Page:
This past Sunday Joubert and I had the immense privilege of visiting the Bird of Prey and Rehabilitation Centre a stone’s throw away from the small and historic town of Dullstroom on the Mpumalanga Highveld. Tripadvisor rates it as the foremost attraction in Dullstroom – no small feat considering Dullstroom’s fame among local and international visitors alike as a mecca for outdoor enthusiasts where visitors are spoiled for choice.
With tourism being the lifeblood of the picturesque town, restrictions on travel imposed in recent months, however necessary to curb the spread of COVID-19, had a devastating effect on the local economy. As a registered NGO receiving no government support, the Dullstroom Bird of Prey and Rehabilitation Centre relies heavily on donors, sponsors and the visiting public to fund their very important work. Their tiny staff compliment is responsible for the rehabilitation of between 80 and 200 birds of prey every year, all of them injured by or negatively impacted in another way by humans, and then releasing them back into the wild when they’ve recovered sufficiently. Only non-indigenous birds, those whose injuries are too severe to permit a fully self-sufficient life in the wild or those that are hopelessly imprinted on humans remain at the centre permanently. The love and passion these people have for their job is absolutely inspiring. If you can’t visit them in person, please visit their website and, if you are able to, assist them in their efforts by making a donation (monetary or in kind). The way Libra, an immature Bateleur that was severely injured by a vehicle a year ago, seeks comfort from handler Magdali Theron in the picture below will leave you in no doubt just how vital the work of the Dullstroom Bird of Prey and Rehabilitation Centre is.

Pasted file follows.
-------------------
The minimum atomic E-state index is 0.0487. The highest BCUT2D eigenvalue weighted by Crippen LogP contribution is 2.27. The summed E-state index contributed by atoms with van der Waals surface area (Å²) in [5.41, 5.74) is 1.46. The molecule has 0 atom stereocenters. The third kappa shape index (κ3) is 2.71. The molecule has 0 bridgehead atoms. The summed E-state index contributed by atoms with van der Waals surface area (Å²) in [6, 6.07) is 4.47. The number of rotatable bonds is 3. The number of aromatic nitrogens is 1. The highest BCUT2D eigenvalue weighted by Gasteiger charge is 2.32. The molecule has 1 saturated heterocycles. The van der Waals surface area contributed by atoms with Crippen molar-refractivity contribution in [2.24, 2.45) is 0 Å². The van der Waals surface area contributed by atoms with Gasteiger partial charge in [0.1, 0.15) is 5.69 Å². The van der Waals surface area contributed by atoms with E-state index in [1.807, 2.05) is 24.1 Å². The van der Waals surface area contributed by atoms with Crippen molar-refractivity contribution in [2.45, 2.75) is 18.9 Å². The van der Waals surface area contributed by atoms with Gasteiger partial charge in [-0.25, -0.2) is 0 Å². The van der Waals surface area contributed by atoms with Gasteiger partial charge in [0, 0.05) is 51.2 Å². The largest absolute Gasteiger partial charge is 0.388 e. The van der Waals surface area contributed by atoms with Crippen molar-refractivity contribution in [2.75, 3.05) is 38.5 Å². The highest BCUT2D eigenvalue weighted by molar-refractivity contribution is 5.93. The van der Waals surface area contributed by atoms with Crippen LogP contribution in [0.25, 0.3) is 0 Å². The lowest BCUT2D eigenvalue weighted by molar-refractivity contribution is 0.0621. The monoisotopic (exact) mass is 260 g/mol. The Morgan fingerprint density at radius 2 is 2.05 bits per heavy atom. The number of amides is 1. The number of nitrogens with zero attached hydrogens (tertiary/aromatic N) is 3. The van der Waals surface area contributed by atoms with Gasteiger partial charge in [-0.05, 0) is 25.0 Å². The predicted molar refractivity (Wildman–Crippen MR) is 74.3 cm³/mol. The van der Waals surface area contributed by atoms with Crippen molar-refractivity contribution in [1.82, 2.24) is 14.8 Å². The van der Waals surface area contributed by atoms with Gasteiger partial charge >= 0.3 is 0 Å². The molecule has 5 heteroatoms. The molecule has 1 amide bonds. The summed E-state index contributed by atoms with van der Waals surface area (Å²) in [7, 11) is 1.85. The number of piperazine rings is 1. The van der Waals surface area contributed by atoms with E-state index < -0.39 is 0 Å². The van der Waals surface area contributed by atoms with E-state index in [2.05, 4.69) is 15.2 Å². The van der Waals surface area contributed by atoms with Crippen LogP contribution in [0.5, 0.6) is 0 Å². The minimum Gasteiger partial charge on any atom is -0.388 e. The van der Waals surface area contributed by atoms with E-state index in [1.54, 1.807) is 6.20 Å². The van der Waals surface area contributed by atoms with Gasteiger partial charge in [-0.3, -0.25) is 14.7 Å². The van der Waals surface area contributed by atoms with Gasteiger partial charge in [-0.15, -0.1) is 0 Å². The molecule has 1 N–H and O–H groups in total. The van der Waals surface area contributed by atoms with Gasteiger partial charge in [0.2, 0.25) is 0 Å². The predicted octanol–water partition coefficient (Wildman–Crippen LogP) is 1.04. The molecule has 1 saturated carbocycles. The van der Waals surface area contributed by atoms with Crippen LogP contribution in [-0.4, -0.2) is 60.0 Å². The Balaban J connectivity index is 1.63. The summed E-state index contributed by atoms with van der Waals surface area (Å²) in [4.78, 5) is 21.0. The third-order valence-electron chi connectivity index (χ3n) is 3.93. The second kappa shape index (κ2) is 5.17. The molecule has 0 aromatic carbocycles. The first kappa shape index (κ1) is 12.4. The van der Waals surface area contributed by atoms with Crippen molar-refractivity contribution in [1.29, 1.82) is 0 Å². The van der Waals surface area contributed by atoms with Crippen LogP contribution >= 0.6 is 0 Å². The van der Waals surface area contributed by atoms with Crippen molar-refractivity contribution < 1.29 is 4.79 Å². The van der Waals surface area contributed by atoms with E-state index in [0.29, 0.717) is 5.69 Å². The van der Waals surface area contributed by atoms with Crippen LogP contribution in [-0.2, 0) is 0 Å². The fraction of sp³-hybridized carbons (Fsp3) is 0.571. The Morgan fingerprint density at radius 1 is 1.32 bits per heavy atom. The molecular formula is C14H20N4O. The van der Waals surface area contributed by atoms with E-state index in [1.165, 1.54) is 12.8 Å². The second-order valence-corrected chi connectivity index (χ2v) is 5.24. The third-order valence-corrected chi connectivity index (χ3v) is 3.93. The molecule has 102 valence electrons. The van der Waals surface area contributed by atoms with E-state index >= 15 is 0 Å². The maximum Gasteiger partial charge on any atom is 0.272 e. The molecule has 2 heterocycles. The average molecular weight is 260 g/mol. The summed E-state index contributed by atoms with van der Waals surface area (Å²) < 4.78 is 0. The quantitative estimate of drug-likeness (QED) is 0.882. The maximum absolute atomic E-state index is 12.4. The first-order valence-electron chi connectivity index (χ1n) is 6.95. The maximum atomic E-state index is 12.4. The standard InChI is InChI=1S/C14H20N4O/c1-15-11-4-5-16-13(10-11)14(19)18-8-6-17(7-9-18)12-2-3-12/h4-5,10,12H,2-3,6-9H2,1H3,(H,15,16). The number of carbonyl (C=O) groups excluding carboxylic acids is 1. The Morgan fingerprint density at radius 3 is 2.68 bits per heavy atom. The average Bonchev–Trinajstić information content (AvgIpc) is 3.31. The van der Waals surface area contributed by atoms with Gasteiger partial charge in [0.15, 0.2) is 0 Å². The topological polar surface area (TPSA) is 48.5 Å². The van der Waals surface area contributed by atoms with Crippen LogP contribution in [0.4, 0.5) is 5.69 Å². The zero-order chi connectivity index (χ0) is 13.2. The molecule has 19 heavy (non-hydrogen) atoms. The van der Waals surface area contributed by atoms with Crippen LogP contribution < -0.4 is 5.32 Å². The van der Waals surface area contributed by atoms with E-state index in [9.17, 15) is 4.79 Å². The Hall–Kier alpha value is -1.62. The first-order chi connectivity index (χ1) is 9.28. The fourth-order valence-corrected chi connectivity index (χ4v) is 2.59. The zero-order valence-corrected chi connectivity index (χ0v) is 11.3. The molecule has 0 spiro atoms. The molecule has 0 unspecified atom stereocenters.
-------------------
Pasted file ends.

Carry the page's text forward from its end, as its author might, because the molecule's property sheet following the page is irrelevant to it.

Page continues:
Apart from the fact that it was our first chance to escape from South Africa’s heavily industrialised Gauteng Province in almost six months or that we were able to marvel at the most majestic birds of prey from close quarters, the trip was both long-awaited and memorable for another reason: being tutored by accomplished wildlife photographer Hannes Rossouw in the art of taking photographs of birds in flight. Thanks to Hannes’ unending patience and skill as an educator we hope we’ll be able to have many more images like these gracing the pages of de Wets Wild in future.
As you can imagine, after spending most of the daylight hours at the centre, we came back to Pretoria with hundreds of photo’s. In the coming days we will be using those images to tell you the stories of ten of the Dullstroom Bird of Prey and Rehabilitation Centre’s most charismatic residents. And be sure to look out for Joubert’s images in the mix; under Hannes’ expert tutelage his photographic skills have become even more impressive (I know, I am biased).